Don't be afraid to tell the students you don't know. With the speed that
technology changes, the ease at which our students adapt to technology, it
is unrealistic that you know everything AND you won't be able to bluff them.
Last year I attended a conference where I was introduced to the software Wax
2.0. I was SO excited about this, and since we were in the middle of video
editing I turned the students loose on it and we learned together. I learn
something new from them daily - it is one of my funnest classes to teach.
As for cameras - I purchased 6 Kodak cameras for appx. $100 each with 1GB
storage cards for each camera. I wanted to purchase cameras that were nice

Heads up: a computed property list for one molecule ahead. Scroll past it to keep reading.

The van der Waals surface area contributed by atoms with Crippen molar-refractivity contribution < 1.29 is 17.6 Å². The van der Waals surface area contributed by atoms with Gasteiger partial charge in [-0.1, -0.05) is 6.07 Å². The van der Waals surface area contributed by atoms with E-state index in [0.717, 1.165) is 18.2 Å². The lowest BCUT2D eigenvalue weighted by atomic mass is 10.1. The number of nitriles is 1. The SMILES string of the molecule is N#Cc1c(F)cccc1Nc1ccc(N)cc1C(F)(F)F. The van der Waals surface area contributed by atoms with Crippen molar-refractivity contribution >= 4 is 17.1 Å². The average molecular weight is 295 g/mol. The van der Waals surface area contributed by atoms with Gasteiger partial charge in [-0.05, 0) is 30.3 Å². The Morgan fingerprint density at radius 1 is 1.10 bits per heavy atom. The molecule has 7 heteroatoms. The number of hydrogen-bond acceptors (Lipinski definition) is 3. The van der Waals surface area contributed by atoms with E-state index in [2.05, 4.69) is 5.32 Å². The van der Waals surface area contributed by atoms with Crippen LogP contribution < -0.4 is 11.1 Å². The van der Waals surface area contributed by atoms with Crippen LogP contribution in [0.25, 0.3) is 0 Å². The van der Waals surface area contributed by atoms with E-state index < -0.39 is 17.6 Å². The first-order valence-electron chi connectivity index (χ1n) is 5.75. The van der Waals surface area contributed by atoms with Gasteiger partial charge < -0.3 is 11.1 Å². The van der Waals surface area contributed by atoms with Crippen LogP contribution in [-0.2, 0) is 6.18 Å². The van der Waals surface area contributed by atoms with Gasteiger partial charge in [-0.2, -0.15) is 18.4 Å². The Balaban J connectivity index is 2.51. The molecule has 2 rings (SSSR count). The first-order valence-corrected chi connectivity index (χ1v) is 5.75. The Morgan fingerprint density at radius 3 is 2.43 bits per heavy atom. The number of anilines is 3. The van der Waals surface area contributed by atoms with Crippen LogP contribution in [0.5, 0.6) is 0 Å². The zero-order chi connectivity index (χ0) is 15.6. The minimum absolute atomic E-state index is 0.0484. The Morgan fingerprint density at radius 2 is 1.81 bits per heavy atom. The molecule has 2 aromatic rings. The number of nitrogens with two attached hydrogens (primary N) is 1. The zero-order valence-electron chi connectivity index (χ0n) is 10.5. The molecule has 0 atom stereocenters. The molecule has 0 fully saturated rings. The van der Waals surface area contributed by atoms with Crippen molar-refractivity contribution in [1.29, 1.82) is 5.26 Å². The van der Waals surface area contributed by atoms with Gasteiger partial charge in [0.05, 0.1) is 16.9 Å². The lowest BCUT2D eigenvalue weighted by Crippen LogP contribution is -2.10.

enough to take decent pictures, but cheap enough that if they broke it
wasn't a huge issue. Students can check them out, take them home & have more
access than they would otherwise. In 2 years I have only had one camera
broken. I also purchased a USB card reader & some adapters so we can pull
pictures from the student's cell phones (if they have a storage card in it).
Bags to carry the cameras in are important as well.
> Thanks, so much, Michal. Both sites are great! It's difficult to design
> projects when I am still learning the program and when I can see examples,
> it shows me how I can adapt my drawing, illustration, and design projects
> to Photoshop. My students are so fun, I don't want to disappoint them.
> Another question, I will have a small state grant this year and would like
> to spend most of it on digital cameras so that the students can work with
> their own photos. Any recommendations from anyone in the $ 2-400 price